I was having a great conversation with a friend where he was sharing his frustration with the Millennials. The dialogue went something like this:

Him: We were brought up to work hard, keep our head down, and our efforts would eventually be recognized. This new generation seems to want an award just for showing up. And, don’t get me started on this work / life balance stuff!

Me: Think about it, though. When we were kids, our parents worked at one company their entire careers. They “retired with the gold watch.” They knew that if they did a good job the company would take care of them. So, this is the perspective we carried into the workplace.

This next generation has witnessed an ever-increasing push for productivity, lay-off’s, the erosion of pension plans and employer-matched retirement funds, and an increasing gap between CEO pay and front-line worker pay. One way to think about this is, it doesn’t matter how hard I work, how good a job I do, or how much I put the company first, I can still lose my job at the whim of the company. And, while the CEO is “getting rich,” I’m struggling to get by.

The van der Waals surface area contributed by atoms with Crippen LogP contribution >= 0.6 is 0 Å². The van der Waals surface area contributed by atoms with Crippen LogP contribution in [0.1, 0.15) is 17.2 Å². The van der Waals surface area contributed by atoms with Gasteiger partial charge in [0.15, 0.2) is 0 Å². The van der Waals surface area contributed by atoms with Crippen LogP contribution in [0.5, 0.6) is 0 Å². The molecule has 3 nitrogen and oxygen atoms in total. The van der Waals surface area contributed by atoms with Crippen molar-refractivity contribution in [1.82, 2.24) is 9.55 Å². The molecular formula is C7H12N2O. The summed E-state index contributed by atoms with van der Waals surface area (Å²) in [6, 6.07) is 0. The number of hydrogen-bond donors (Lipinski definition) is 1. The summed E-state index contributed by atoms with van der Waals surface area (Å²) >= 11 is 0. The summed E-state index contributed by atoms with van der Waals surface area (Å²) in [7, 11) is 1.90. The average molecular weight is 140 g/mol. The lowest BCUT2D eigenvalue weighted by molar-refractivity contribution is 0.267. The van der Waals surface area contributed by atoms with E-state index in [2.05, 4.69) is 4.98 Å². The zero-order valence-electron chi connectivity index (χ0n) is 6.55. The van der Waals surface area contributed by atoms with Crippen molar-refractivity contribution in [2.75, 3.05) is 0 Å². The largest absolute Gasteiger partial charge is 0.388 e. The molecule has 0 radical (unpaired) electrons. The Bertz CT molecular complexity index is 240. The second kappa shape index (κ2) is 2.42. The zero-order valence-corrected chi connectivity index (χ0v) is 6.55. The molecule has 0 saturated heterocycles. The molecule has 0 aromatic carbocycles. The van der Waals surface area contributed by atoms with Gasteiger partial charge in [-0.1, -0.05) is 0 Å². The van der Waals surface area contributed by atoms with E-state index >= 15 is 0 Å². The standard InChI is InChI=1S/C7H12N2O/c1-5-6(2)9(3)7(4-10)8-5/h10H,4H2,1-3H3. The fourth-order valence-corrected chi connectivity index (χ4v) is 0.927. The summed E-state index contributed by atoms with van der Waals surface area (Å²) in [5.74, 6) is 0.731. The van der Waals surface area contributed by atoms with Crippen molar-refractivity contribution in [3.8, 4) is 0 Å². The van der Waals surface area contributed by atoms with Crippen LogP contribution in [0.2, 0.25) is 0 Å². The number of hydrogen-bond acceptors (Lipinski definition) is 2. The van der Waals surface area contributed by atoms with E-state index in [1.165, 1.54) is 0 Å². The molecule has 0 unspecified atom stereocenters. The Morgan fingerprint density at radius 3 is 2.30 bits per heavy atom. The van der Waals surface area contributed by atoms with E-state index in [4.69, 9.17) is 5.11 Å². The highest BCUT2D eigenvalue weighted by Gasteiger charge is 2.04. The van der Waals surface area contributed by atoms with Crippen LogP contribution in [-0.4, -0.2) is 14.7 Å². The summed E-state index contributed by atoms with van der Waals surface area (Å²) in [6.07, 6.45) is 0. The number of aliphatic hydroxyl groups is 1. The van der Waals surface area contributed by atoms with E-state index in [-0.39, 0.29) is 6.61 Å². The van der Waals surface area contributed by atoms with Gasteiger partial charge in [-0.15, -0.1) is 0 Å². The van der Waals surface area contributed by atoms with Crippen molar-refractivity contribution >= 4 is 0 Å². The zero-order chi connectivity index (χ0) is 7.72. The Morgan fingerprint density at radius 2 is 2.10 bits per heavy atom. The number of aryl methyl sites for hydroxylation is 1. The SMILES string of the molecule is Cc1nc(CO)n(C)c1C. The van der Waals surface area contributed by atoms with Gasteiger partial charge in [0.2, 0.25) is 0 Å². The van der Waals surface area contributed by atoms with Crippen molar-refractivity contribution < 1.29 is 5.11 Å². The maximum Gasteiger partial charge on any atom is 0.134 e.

Him: I’ve never thought about it that way.

Me: Right! So with this context in mind, we can now appreciate a bit more the position being taken that says, “I work to live, not the other way around.” There may be less loyalty to the company than we expect…because they’ve not seen this loyalty reciprocated. There may be less patience in “putting in the time” before seeing the rewards for their efforts, as they don’t buy into the model that recognition should be a function of time, rather, they believe it should be an acknowledgement of effort.

The interesting thing is, each generation looks at the next with a mixed sense of frustration and envy. In his case, he’s frustrated by what he perceives to be a lack of accountability and dedication, and he is envious of their sense of agency and independence. The invitation is to understand what is driving these generational patterns of behavior and to identify ways to appreciate and integrate them into our cultural norms.

We currently have the broadest set of generations in the workplace. I’m curious to hear from each of the generations how you are struggling with, coming to understand, and finding ways to embrace, working with one another.